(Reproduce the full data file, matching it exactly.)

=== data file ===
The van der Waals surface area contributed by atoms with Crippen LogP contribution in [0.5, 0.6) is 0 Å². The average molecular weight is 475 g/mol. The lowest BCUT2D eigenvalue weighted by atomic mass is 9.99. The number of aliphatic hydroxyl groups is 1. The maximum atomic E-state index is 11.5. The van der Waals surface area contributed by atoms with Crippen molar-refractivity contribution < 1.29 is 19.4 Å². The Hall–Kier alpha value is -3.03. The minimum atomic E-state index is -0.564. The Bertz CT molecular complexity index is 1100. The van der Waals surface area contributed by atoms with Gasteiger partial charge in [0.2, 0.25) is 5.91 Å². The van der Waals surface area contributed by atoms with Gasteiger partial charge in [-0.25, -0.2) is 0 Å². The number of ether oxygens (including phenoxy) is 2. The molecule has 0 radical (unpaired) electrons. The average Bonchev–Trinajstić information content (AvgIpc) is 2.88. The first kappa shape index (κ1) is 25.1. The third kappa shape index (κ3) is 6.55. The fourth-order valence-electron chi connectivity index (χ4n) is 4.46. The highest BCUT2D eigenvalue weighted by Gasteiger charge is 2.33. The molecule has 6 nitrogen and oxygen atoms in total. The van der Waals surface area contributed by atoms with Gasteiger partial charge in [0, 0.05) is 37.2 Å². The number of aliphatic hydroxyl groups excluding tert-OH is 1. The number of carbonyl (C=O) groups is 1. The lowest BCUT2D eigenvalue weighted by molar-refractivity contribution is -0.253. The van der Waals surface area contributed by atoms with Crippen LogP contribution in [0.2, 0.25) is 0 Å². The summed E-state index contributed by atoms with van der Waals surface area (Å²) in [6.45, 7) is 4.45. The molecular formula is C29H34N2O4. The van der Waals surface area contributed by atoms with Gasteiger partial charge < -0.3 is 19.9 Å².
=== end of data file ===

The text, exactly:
The van der Waals surface area contributed by atoms with Crippen LogP contribution in [0.5, 0.6) is 0 Å². The average molecular weight is 475 g/mol. The lowest BCUT2D eigenvalue weighted by atomic mass is 9.99. The number of aliphatic hydroxyl groups is 1. The maximum atomic E-state index is 11.5. The van der Waals surface area contributed by atoms with Crippen molar-refractivity contribution < 1.29 is 19.4 Å². The Hall–Kier alpha value is -3.03. The minimum atomic E-state index is -0.564. The Bertz CT molecular complexity index is 1100. The van der Waals surface area contributed by atoms with Gasteiger partial charge in [0.2, 0.25) is 5.91 Å². The van der Waals surface area contributed by atoms with Gasteiger partial charge in [-0.25, -0.2) is 0 Å². The number of ether oxygens (including phenoxy) is 2. The molecule has 0 radical (unpaired) electrons. The average Bonchev–Trinajstić information content (AvgIpc) is 2.88. The first kappa shape index (κ1) is 25.1. The third kappa shape index (κ3) is 6.55. The fourth-order valence-electron chi connectivity index (χ4n) is 4.46. The highest BCUT2D eigenvalue weighted by Gasteiger charge is 2.33. The molecule has 6 nitrogen and oxygen atoms in total. The van der Waals surface area contributed by atoms with Gasteiger partial charge in [0, 0.05) is 37.2 Å². The number of aliphatic hydroxyl groups excluding tert-OH is 1. The number of carbonyl (C=O) groups is 1. The lowest BCUT2D eigenvalue weighted by molar-refractivity contribution is -0.253. The van der Waals surface area contributed by atoms with Crippen LogP contribution in [0.2, 0.25) is 0 Å². The summed E-state index contributed by atoms with van der Waals surface area (Å²) in [6.45, 7) is 4.45. The molecular formula is C29H34N2O4. The van der Waals surface area contributed by atoms with Gasteiger partial charge < -0.3 is 19.9 Å².